Dana James featured in an article on Brydie.com.
Three years ago, when the scale I’d had in my bathroom since high school broke, I threw it away and never looked back. I was 22 and finally starting to feelcomfortable with my body for the first time. I’d been a slave to the number on the scale for the last decade—I had based my whole personal worth on it. So the second I no longer felt dependent on that, I took my freedom and ran with it.
During my years without a scale, I learned to take better care of my body. I learned to drink less, eat more vegetables, and get my steps in. I felt healthier and foxier than ever, and even though I no longer knew my exact weight, I had an approximate number in my head that I figured was about right. I think a lot of us keep that “goal number” in the back of our minds—the weight that represents our bodies at our fittest. Based on how I felt, I was pretty sure I was hovering right over that goal.
Of course, I had no desire or intention to know my actual weight. But a couple months ago when I went to the doctor to renew a prescription, I finally came face to face with a scale. Now that this moment had come, I was expecting to step on and see my “goal number.” But as the nurse inched that dial rightward, I started to panic.
There it was: my real weight—a full five pounds heavier than the maximum number I was imagining and eight pounds above my “goal.” (It’s worth mentioning that I’m 5’2″, so these numbers feel somewhat significant.)
Objectively, I knew my weight didn’t matter. I felt good; I looked good. Still, I couldn’t get that unexpectedly high number out of my mind.
I wanted to stop this freakout before it began, and I figured I couldn’t be alone. So I got in touch with a handful of trusted health experts to help talk me down.
According to registered dietitian Lauren O’Connor, the number on the scale should be taken with a big grain of salt. All it can really do is help you gauge whether or not you are within an “ideal range” for your height and build, she said. The key word here being “range.” Fixating on an exact number based on a height-and-weight chart or a weight you once were is not reasonable. “Factors such as bone size and frame, muscle mass, and even age play a role in the ideal weight range for an individual,” O’Connor says.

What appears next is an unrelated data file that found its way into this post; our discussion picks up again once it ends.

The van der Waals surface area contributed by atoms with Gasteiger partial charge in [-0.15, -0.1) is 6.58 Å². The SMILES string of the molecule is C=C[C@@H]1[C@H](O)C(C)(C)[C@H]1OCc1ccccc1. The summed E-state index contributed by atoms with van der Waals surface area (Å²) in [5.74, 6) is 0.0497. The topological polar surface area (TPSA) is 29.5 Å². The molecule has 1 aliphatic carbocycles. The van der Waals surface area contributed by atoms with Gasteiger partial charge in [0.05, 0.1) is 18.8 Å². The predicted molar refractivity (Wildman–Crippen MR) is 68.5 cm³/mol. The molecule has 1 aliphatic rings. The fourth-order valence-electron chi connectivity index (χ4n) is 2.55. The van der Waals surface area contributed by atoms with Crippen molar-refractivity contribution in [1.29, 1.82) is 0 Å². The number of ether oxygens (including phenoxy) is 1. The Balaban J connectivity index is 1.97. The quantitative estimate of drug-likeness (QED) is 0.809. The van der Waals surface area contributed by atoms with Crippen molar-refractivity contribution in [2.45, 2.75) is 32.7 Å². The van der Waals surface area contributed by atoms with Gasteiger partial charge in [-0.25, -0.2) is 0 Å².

In fact, worrying about the number on the scale can be worse for your health than whatever that number actually is. It can lead to food restrictions, obsessive exercise habits, and a self-esteem nosedive. Plus, the relationship between your weight and physical health is not direct. “So many women have a complicated relationship with the scale, and part of that is because it is complex,” explains certified nutritionist Dana James.
Think of it this way: When the scale goes up, that means your entire body weight has increased, but it doesn’t tell you what the culprit is. It could be water, muscle, fat, or maybe just that you haven’t gone to the bathroom yet, says nutritionist Dr. Charles Passler of Pure Change. “Think about the last time you weighed yourself,” he says. “What time of day was it? Were you wearing the same clothes? Has your diet changed to justify the increase?”
Passler says to take an honest look at what you’ve eaten since you last weighed yourself. “It is unlikely you gained five pounds of fat in one week,” he says. “But if it is justified, own it.” Whatever the culprit is, there are easy things you can do to fix it.